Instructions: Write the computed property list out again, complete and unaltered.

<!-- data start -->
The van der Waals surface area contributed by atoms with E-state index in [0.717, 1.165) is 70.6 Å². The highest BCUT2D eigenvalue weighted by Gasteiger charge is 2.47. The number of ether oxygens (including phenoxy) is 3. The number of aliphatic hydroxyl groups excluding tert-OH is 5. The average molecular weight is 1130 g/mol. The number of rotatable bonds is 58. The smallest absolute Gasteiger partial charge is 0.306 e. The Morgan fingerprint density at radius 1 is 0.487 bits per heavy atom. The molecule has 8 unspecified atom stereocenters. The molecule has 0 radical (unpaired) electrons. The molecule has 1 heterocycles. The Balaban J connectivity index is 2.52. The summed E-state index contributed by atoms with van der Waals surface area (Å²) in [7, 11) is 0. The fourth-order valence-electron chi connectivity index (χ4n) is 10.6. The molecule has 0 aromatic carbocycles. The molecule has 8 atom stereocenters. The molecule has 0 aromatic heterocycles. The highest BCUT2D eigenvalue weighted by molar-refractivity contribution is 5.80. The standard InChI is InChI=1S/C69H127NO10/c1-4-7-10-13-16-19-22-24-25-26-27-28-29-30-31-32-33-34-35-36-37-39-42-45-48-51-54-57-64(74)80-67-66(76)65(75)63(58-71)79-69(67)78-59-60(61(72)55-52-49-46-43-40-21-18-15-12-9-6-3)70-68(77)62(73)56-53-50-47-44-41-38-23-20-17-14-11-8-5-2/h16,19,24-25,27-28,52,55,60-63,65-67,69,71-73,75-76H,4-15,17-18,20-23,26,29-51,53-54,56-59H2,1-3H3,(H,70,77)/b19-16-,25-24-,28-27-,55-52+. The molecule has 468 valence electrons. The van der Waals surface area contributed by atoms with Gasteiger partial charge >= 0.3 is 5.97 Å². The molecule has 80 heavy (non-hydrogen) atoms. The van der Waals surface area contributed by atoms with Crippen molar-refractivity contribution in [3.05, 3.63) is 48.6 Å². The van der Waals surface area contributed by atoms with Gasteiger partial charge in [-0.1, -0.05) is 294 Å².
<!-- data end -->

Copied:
The van der Waals surface area contributed by atoms with E-state index in [0.717, 1.165) is 70.6 Å². The highest BCUT2D eigenvalue weighted by Gasteiger charge is 2.47. The number of ether oxygens (including phenoxy) is 3. The number of aliphatic hydroxyl groups excluding tert-OH is 5. The average molecular weight is 1130 g/mol. The number of rotatable bonds is 58. The smallest absolute Gasteiger partial charge is 0.306 e. The Morgan fingerprint density at radius 1 is 0.487 bits per heavy atom. The molecule has 8 unspecified atom stereocenters. The molecule has 0 radical (unpaired) electrons. The molecule has 1 heterocycles. The Balaban J connectivity index is 2.52. The summed E-state index contributed by atoms with van der Waals surface area (Å²) in [7, 11) is 0. The fourth-order valence-electron chi connectivity index (χ4n) is 10.6. The molecule has 0 aromatic carbocycles. The molecule has 8 atom stereocenters. The molecule has 0 aromatic heterocycles. The highest BCUT2D eigenvalue weighted by molar-refractivity contribution is 5.80. The standard InChI is InChI=1S/C69H127NO10/c1-4-7-10-13-16-19-22-24-25-26-27-28-29-30-31-32-33-34-35-36-37-39-42-45-48-51-54-57-64(74)80-67-66(76)65(75)63(58-71)79-69(67)78-59-60(61(72)55-52-49-46-43-40-21-18-15-12-9-6-3)70-68(77)62(73)56-53-50-47-44-41-38-23-20-17-14-11-8-5-2/h16,19,24-25,27-28,52,55,60-63,65-67,69,71-73,75-76H,4-15,17-18,20-23,26,29-51,53-54,56-59H2,1-3H3,(H,70,77)/b19-16-,25-24-,28-27-,55-52+. The molecule has 468 valence electrons. The van der Waals surface area contributed by atoms with Gasteiger partial charge >= 0.3 is 5.97 Å². The molecule has 80 heavy (non-hydrogen) atoms. The van der Waals surface area contributed by atoms with Crippen molar-refractivity contribution in [3.05, 3.63) is 48.6 Å². The van der Waals surface area contributed by atoms with Gasteiger partial charge in [-0.1, -0.05) is 294 Å².